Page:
Elsie my Oxford Sandy and Black sow has just given birth to a really nice litter of piglets. Sired by the Oxford Sandy and Black boar, Clarence, these are pedigree piglets.
Yesterday we caught them all and ear notched the ones which I feel may become individually registered pigs in the future. These Oxford Sandy and Black piglets being out of pedigree stock have initially to be birth notified with the BPA as an entire litter. Only then can individual pigs be registered, at an additional cost, via the BPA.
What does an Oxford Sandy and Black piglet need to get a notch in its ear?
The first inspection I do is to check the piglets underline, that is their teats. There must be a minimum of 12 and be evenly spaced, to enable sufficient suckling space for future piglets. Boars and gilts must have good underlines, as the boar will pass on this quality to his progeny.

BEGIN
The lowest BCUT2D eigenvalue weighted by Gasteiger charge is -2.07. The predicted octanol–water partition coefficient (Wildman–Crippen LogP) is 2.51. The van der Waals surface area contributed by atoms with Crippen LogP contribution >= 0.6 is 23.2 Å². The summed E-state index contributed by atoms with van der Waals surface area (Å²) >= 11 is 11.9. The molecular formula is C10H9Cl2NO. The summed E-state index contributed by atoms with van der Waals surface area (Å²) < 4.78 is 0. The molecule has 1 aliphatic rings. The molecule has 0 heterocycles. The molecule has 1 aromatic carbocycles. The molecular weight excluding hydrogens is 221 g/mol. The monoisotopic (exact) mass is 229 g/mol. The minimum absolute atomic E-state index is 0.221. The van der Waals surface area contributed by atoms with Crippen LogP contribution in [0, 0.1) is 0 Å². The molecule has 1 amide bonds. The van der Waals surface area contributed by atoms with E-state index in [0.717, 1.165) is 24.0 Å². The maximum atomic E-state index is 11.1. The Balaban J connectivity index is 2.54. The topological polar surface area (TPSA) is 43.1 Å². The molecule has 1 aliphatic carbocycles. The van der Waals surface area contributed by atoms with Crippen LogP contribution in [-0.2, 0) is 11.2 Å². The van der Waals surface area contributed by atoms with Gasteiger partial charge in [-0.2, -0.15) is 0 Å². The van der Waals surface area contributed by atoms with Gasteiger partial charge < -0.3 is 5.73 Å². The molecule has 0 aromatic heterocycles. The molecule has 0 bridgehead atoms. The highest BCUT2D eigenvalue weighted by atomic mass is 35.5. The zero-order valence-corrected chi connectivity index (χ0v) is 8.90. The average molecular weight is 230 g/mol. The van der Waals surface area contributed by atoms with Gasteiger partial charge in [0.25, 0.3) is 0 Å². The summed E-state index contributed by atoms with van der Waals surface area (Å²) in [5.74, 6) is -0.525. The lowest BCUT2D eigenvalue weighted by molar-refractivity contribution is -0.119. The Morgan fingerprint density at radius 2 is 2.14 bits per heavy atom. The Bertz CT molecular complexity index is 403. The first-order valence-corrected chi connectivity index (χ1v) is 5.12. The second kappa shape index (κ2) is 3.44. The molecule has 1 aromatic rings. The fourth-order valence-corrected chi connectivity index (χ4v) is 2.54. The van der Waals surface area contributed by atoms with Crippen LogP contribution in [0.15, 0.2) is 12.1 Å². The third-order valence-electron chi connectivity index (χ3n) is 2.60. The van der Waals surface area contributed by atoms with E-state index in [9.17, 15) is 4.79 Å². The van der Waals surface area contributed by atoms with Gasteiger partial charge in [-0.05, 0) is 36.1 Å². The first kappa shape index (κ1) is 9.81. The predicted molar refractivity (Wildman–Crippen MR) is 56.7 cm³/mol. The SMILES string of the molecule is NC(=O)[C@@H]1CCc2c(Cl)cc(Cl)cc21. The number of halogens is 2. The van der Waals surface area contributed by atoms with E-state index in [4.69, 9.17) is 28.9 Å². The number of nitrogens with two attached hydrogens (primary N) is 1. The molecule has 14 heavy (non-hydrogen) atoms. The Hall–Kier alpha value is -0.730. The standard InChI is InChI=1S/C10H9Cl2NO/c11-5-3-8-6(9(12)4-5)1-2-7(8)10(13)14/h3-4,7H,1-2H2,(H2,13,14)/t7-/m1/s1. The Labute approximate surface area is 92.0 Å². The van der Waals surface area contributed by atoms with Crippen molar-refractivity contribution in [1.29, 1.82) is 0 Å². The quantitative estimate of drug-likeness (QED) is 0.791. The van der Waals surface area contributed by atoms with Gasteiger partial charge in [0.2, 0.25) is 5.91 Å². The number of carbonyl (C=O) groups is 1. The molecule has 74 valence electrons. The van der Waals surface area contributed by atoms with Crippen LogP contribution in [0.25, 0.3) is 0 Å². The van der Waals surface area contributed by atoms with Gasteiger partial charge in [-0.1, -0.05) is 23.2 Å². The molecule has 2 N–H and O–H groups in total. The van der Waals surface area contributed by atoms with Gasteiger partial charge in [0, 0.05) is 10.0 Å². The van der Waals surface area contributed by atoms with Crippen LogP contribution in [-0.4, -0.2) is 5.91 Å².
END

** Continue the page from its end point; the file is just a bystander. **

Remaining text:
Secondly the piglet must fulfil the breed specifications for the Oxford Sandy and Black breed, which can be found on the club website.
Thirdly the piglets must not have any obvious faults cosmetic, aesthetic or hereditary.
This is only the first inspection of many. As the piglets grow they change and faults appear, such as poor legs or turned out feet. When such faults are apparent even these pedigree pigs are allocated to be slaughtered for delicious Oxford and Black pork. We have to “Eat them to keep them”!
It is impossible, therefore, in my experience, to individually register every pig from every litter of pedigree pigs.
We are only guardians for a moment of time of these precious rare breed British pigs. Therefore it is our duty as breeders to only select the best to preserve and improve these rare breed pigs for future generations to come.